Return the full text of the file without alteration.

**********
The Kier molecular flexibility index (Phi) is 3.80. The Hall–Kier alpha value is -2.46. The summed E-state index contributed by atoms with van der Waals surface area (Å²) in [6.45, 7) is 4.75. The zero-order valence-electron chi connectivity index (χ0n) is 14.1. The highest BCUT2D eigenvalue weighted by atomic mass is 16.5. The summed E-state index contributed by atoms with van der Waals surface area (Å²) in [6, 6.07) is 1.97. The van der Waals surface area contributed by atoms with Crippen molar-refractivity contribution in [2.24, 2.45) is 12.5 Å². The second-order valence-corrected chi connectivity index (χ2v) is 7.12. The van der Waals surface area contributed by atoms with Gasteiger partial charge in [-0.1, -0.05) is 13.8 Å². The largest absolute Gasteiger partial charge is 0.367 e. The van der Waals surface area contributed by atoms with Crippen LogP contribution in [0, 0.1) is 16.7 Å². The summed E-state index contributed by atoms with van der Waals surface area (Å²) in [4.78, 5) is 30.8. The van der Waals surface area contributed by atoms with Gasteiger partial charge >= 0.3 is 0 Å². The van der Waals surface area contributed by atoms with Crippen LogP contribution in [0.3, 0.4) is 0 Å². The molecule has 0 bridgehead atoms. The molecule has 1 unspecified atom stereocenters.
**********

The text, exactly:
The Kier molecular flexibility index (Phi) is 3.80. The Hall–Kier alpha value is -2.46. The summed E-state index contributed by atoms with van der Waals surface area (Å²) in [6.45, 7) is 4.75. The zero-order valence-electron chi connectivity index (χ0n) is 14.1. The highest BCUT2D eigenvalue weighted by atomic mass is 16.5. The summed E-state index contributed by atoms with van der Waals surface area (Å²) in [6, 6.07) is 1.97. The van der Waals surface area contributed by atoms with Crippen molar-refractivity contribution in [2.24, 2.45) is 12.5 Å². The second-order valence-corrected chi connectivity index (χ2v) is 7.12. The van der Waals surface area contributed by atoms with Gasteiger partial charge in [-0.1, -0.05) is 13.8 Å². The largest absolute Gasteiger partial charge is 0.367 e. The van der Waals surface area contributed by atoms with Crippen LogP contribution in [0, 0.1) is 16.7 Å². The summed E-state index contributed by atoms with van der Waals surface area (Å²) in [4.78, 5) is 30.8. The van der Waals surface area contributed by atoms with Gasteiger partial charge >= 0.3 is 0 Å². The van der Waals surface area contributed by atoms with Crippen LogP contribution in [0.3, 0.4) is 0 Å². The molecule has 0 bridgehead atoms. The molecule has 1 unspecified atom stereocenters.